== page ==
Claude Monet’s palette of blues, Vincent van Gogh’s bright yellows, the city of Oaxaca’s vibrant red and a Chicago-style hot dog.
They’re all forms of inspiration in artist Chip Fesko’s watercolor paintings on display till Jan. 5 at Newport Beach Central Library.
The “Abstract Pixel Geometric Patterns in Watercolors” exhibit features 14 watercolor pieces using up to 10,000 quarter-inch squares per painting, mimicking pixel-like squares of color. Each painting took Fesko weeks and sometimes months to finish and the series took five years to complete.
He also has three abstract geometric paintings based on math lines on display at the library.
It’s a gallery of work that exemplifies the act of never giving up, Fesko, 61, said.
“When you’re painting, you get a sense of accomplishment when you finish one square,” Fesko said, equating the process to a mediative experience. “There’s no pattern at all and that’s the uniqueness about it.”
Fesko, a Newport Beach resident, husband and father to one son, has worked on a variety of creative projects.
His piece “Fire” placed second in the watercolor category at the 53rd annual Newport Beach Art Exhibition in 2017.
His botanical wildflower watercolor cards are carried at Lassen Volcanic National Park; he co-produced “Everest: A Climb for Peace,” a documentary endorsed by the Dalai Lama and narrated by actor Orlando Bloom; and his last exhibit at the Newport Beach Central Library was four years ago when he shared his children’s book and poetry, “FireFlies and Honey Bees” published on iTunes Books.
He currently is the senior director of advertising for education website TeachingChannel.org, an educational service that received a $3.5-million grant from the Bill and Melinda Gates Foundation.
Art always interested him when he was growing up on a dairy farm in the Finger Lakes region of New York.
After studying art at Fredonia State University and finishing graduate school at Syracuse University, Fesko moved to California in 1991 and continued to paint in his spare time.
He puts color to paper in his home’s downstairs studio and uses a yardstick, paints and a pencil.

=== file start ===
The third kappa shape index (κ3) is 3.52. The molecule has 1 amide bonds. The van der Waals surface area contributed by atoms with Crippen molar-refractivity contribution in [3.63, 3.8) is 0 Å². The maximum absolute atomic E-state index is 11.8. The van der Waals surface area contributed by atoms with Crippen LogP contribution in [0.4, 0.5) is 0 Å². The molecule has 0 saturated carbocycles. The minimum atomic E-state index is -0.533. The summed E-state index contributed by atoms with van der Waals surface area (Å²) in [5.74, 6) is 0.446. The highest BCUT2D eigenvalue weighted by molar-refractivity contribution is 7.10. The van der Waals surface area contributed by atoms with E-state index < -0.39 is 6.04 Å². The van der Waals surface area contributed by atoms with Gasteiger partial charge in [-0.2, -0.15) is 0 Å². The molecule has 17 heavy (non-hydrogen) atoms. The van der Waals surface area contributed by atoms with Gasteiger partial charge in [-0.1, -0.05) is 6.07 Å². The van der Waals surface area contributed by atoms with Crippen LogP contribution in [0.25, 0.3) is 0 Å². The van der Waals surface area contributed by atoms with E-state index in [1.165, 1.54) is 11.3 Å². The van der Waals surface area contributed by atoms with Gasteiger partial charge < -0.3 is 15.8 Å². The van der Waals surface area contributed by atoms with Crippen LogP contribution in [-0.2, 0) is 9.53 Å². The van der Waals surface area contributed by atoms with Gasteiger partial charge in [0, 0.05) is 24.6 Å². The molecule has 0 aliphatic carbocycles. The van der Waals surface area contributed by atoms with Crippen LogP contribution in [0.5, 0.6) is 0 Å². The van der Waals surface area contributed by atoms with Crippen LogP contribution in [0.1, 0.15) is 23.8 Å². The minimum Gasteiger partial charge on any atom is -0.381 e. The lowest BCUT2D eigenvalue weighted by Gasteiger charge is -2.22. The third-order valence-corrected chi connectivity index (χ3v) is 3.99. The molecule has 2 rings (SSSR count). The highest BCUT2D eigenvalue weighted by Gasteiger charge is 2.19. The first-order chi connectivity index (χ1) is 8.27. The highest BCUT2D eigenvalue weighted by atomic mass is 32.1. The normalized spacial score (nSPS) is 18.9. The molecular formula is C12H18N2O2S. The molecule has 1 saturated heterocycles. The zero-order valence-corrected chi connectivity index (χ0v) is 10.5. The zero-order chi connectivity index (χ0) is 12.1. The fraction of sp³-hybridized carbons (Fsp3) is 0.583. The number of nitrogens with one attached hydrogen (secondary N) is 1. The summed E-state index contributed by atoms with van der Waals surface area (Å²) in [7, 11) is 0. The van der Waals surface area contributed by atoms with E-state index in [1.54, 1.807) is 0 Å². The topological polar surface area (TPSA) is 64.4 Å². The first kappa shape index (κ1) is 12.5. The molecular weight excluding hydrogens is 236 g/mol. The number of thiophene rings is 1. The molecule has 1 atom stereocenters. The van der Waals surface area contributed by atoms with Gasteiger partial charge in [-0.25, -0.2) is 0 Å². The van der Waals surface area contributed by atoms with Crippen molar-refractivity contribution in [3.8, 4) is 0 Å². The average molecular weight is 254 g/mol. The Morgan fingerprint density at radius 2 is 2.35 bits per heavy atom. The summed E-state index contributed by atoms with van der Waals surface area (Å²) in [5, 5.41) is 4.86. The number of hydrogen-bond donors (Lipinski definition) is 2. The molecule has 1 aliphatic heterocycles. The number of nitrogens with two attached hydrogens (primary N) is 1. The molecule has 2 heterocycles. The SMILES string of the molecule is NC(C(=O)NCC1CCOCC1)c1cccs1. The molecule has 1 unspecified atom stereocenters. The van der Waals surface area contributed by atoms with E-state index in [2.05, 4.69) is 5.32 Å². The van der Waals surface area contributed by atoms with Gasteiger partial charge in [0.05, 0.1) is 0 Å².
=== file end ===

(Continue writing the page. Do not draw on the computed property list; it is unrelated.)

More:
Fesko said his variety of combinations comes from many directions.
He conceptualized “Iowa Corn,” a painting of vivid green squares, after seeing fields while flying back east to visit family.
“The Power of Gold” was inspired by the accomplishments of athletes from the Summer Olympics.
He has received letters of praise from color specialist Leatrice Eiseman, executive director of the Pantone Color Institute; Caroline Kennedy; and Sister Wendy Beckett, a British nun, art historian and critic who has presented a series of documentaries for the BBC on art history.
Fesko said his next step will be to take his work to the textile and fashion industry because he thinks the colors and designs would make high-end scarves and wraps.
Now, his limited editions of Giclee prints are $1,500 per custom print on watercolor paper.
Tim Hetherton, Newport Beach Library Services Director, said Fesko’s paintings have generated many positive comments from the public.
Newport Beach City Arts Commission Vice Chair Arlene Greer, who served on the committee that approved Fesko’s exhibition, said she was delighted to showcase the artwork to more than 3,000 library visitors a day.
“Chip is a man of many artistic talents and he’s a gentleman of the past,” Greer said. “His work is timely and interesting and I was drawn to it because his watercolors have such great detail. I love the fact that I have the opportunity to see it again and we’re thrilled to have him.”
Greer added that Fesko’s abstract geometric paintings, based on mathematical formulas, are all the more appreciated as his creations are finished by the human hand during an age of great technology.
“I love sharing my artwork,” Fesko said. “My goal has always been to be a renaissance man.”